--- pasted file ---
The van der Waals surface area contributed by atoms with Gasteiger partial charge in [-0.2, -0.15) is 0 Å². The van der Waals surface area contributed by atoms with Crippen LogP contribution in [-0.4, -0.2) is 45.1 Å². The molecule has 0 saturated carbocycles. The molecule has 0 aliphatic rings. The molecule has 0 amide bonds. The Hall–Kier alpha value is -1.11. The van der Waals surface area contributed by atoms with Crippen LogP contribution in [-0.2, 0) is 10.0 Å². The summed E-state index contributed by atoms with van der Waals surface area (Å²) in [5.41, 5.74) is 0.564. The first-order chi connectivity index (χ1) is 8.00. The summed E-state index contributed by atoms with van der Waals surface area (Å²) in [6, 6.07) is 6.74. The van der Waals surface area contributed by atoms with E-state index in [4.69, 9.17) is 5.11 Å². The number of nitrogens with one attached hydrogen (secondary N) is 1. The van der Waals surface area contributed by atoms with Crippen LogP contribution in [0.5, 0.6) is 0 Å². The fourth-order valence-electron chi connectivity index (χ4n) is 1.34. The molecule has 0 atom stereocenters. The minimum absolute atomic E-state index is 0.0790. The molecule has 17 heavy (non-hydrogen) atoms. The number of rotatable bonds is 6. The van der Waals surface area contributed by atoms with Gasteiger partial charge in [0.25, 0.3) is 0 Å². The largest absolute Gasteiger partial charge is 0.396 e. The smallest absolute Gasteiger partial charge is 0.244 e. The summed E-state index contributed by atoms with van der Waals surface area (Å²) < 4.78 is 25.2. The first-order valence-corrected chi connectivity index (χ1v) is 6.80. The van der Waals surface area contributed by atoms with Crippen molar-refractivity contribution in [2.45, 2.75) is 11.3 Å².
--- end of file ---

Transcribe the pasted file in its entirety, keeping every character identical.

The van der Waals surface area contributed by atoms with Gasteiger partial charge in [-0.2, -0.15) is 0 Å². The van der Waals surface area contributed by atoms with Crippen LogP contribution in [-0.4, -0.2) is 45.1 Å². The molecule has 0 saturated carbocycles. The molecule has 0 aliphatic rings. The molecule has 0 amide bonds. The Hall–Kier alpha value is -1.11. The van der Waals surface area contributed by atoms with Crippen LogP contribution in [-0.2, 0) is 10.0 Å². The summed E-state index contributed by atoms with van der Waals surface area (Å²) in [5.41, 5.74) is 0.564. The first-order chi connectivity index (χ1) is 8.00. The summed E-state index contributed by atoms with van der Waals surface area (Å²) in [6, 6.07) is 6.74. The van der Waals surface area contributed by atoms with E-state index in [4.69, 9.17) is 5.11 Å². The number of nitrogens with one attached hydrogen (secondary N) is 1. The van der Waals surface area contributed by atoms with Crippen LogP contribution in [0.5, 0.6) is 0 Å². The fourth-order valence-electron chi connectivity index (χ4n) is 1.34. The molecule has 0 atom stereocenters. The minimum absolute atomic E-state index is 0.0790. The molecule has 17 heavy (non-hydrogen) atoms. The number of rotatable bonds is 6. The van der Waals surface area contributed by atoms with Gasteiger partial charge in [0.25, 0.3) is 0 Å². The largest absolute Gasteiger partial charge is 0.396 e. The smallest absolute Gasteiger partial charge is 0.244 e. The summed E-state index contributed by atoms with van der Waals surface area (Å²) < 4.78 is 25.2. The first-order valence-corrected chi connectivity index (χ1v) is 6.80. The van der Waals surface area contributed by atoms with Crippen molar-refractivity contribution in [2.45, 2.75) is 11.3 Å².